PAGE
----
Westerveld Cemetery & Crematorium (Driehuis, Netherlands)

Westerveld Cemetery & Crematorium (Driehuis, Netherlands)
A cemetery in a vast dune landscape, with the official status of a bird sanctuary.

That is one of the many things that make Westerveld Cemetery & Crematorium so special. The hilly terrain provides an almost intimate shelter. At the same time, Westerveld represents a historic turning point in Dutch death culture, and this magnificent location is the seat of the cremation movement in the Netherlands.

In the 17th century, the Westerveld country estate was an idyllic spot owned by a rich family from Amsterdam. After the site had been purchased as a cemetery in 1888, landscape architect Louis Paul Zocher (1820-1915) - known for his design for the Vondelpark in Amsterdam (1864) - adapted the park in line with its new function.

The fact that this magnificent dune area turned into a cemetery at the end of the 19th century, was the result of a changing funeral culture. From 1 January 1866, people could no longer be buried in churches and graveyards, by order of the government. Cemeteries sprung up on the city outskirts. A number of wealthy residents of Amsterdam, mainly from the world of banking, were looking for a tranquil location for a family cemetery with a perpetual grave right. Their attention was drawn to the remote Westerveld country estate in the dunes. They entered into an agreement with the company that ran the Amsterdam-IJmuiden railway line. Until 1917, the deceased and their next of kin could be transported by a special mourning train. A special branch ran from the main line to Westerveld, complete with a mourning station and adjoining auditorium.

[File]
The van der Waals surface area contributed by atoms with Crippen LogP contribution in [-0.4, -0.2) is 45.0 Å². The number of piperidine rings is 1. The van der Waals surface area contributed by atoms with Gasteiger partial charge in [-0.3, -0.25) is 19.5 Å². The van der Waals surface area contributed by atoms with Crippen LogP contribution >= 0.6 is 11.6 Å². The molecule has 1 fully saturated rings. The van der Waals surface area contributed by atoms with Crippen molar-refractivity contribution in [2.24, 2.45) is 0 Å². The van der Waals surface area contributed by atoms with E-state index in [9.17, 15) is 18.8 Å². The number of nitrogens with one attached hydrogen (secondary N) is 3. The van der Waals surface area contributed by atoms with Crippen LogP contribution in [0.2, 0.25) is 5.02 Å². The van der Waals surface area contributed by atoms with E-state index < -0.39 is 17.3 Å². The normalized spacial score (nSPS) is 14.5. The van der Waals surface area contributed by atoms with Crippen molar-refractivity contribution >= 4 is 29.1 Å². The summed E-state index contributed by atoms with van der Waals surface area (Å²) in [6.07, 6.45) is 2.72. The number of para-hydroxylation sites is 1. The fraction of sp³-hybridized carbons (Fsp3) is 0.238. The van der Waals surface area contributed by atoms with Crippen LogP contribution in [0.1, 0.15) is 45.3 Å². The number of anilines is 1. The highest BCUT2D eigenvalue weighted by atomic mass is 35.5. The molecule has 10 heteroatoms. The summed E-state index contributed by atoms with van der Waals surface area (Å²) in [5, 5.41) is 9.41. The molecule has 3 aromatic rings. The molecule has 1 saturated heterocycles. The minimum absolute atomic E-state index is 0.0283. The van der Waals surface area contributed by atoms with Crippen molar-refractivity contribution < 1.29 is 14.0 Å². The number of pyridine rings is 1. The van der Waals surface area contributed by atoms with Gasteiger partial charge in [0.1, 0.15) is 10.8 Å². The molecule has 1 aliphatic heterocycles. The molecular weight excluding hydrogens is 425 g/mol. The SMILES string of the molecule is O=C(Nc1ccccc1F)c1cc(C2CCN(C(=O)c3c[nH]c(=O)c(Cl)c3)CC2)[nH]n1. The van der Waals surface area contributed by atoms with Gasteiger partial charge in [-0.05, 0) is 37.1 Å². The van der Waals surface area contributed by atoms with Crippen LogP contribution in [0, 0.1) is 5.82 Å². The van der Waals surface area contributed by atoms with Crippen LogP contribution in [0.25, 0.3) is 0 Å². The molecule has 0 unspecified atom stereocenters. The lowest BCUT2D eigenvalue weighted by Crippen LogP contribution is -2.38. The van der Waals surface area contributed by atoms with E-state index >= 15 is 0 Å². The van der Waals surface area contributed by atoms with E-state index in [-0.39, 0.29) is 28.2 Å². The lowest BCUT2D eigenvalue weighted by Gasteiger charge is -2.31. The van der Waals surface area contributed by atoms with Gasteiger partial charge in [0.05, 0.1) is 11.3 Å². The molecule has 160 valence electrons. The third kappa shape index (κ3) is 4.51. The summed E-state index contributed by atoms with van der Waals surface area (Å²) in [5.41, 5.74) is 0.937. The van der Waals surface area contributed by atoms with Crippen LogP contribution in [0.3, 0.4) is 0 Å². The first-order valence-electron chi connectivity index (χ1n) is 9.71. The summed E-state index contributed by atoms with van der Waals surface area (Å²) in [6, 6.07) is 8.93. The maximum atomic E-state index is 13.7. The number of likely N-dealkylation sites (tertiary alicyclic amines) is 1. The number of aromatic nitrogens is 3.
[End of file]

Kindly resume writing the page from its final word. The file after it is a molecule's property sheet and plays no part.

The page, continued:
The hilly landscape made it possible to build aboveground crypts in the dunes. In 1906, the famous Dutch architect Joseph Th. J. Cuypers - known for the new Saint Bavo Cathedral in Haarlem (completed in 1930) - designed the oldest of these aboveground crypts, which held eighteen coffins. Wandering around Westerveld you encounter various mausoleums, each with their own architecture and character.

Architect Willem Marinus Dudok (1884-1974) has played an important role in the history of Westerveld. He designed the second cremation auditorium, an urn and a number of columbaria.

Westerveld, which has been managed by 'the Facultatieve Group' since 2004, is the final resting-place for many Dutch persons who were famed at home and abroad. In 1948, social critic and author Multatuli (1820-1887) - the first Dutchman to be cremated, albeit in Germany - was given a monument at Westerveld, of soft marlstone with a sculpted flaming torch. A gold-coloured urn with a bronze tablet in the first columbarium reminds visitors of the physician doctor Christiaan Joannes Vaillant, the first person to be cremated in the Netherlands (1914). The monument for Aletta Henriëtte Jacobs (1854-1929) and her husband stands against the wall of the second columbarium, close to the Impluvium. Jacobs was the first graduated woman and the first female physician in Dutch history. The bronze relief in the monument depicts a man and a woman, both kneeling down on the globe and holding a burning torch. Other famous world citizens who found their final resting-place at Westerveld include the Austrian ideologist Marxism Karl Kautsky († 1938), aviation pioneer Antony Fokker († 1939), Russian conductor Kirill Kondrashin († 1981) and Russian pianist Youri Egorov († 1988).

For them and everyone else, once a year Westerveld is home to a Concerto In Memoriam, attended by thousands of visitors who listen to impressive music and a Word of Comfort, spoken by a different guest speaker each year.

Westerveld Cemetery & Crematorium
Duin en Kruidbergerweg 2-6
1985 HG Driehuis

e-mail: info@bc-westerveld.nl
Website: Westerveld Cemetery & Crematorium

Tel. +31(0)255514843
Tel/Fax: +31(0)255530076

Opening hours
Every day from 09.00 to 17.00

Points of interest


Westerveld Cemetery & Crematorium (Driehuis, Netherlands)